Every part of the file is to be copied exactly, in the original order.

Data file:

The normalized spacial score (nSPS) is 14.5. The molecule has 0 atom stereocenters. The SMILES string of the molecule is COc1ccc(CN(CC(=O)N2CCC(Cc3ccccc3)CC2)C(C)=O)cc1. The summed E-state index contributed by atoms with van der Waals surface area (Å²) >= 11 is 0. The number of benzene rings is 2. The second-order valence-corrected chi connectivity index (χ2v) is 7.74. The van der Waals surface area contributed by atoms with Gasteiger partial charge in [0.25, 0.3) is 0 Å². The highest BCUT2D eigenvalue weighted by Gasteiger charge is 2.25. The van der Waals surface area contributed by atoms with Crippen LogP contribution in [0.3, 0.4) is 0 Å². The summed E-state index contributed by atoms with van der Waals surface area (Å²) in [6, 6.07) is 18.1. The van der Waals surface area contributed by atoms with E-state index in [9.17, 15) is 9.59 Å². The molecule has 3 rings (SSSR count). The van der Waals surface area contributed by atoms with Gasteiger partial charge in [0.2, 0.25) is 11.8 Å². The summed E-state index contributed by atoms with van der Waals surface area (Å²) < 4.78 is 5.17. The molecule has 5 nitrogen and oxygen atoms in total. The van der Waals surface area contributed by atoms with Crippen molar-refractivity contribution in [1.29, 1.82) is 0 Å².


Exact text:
The normalized spacial score (nSPS) is 14.5. The molecule has 0 atom stereocenters. The SMILES string of the molecule is COc1ccc(CN(CC(=O)N2CCC(Cc3ccccc3)CC2)C(C)=O)cc1. The summed E-state index contributed by atoms with van der Waals surface area (Å²) >= 11 is 0. The number of benzene rings is 2. The second-order valence-corrected chi connectivity index (χ2v) is 7.74. The van der Waals surface area contributed by atoms with Gasteiger partial charge in [0.25, 0.3) is 0 Å². The highest BCUT2D eigenvalue weighted by Gasteiger charge is 2.25. The van der Waals surface area contributed by atoms with Crippen LogP contribution in [0.3, 0.4) is 0 Å². The summed E-state index contributed by atoms with van der Waals surface area (Å²) in [6, 6.07) is 18.1. The van der Waals surface area contributed by atoms with E-state index in [9.17, 15) is 9.59 Å². The molecule has 3 rings (SSSR count). The van der Waals surface area contributed by atoms with Gasteiger partial charge in [0.2, 0.25) is 11.8 Å². The summed E-state index contributed by atoms with van der Waals surface area (Å²) < 4.78 is 5.17. The molecule has 5 nitrogen and oxygen atoms in total. The van der Waals surface area contributed by atoms with Crippen molar-refractivity contribution in [1.29, 1.82) is 0 Å².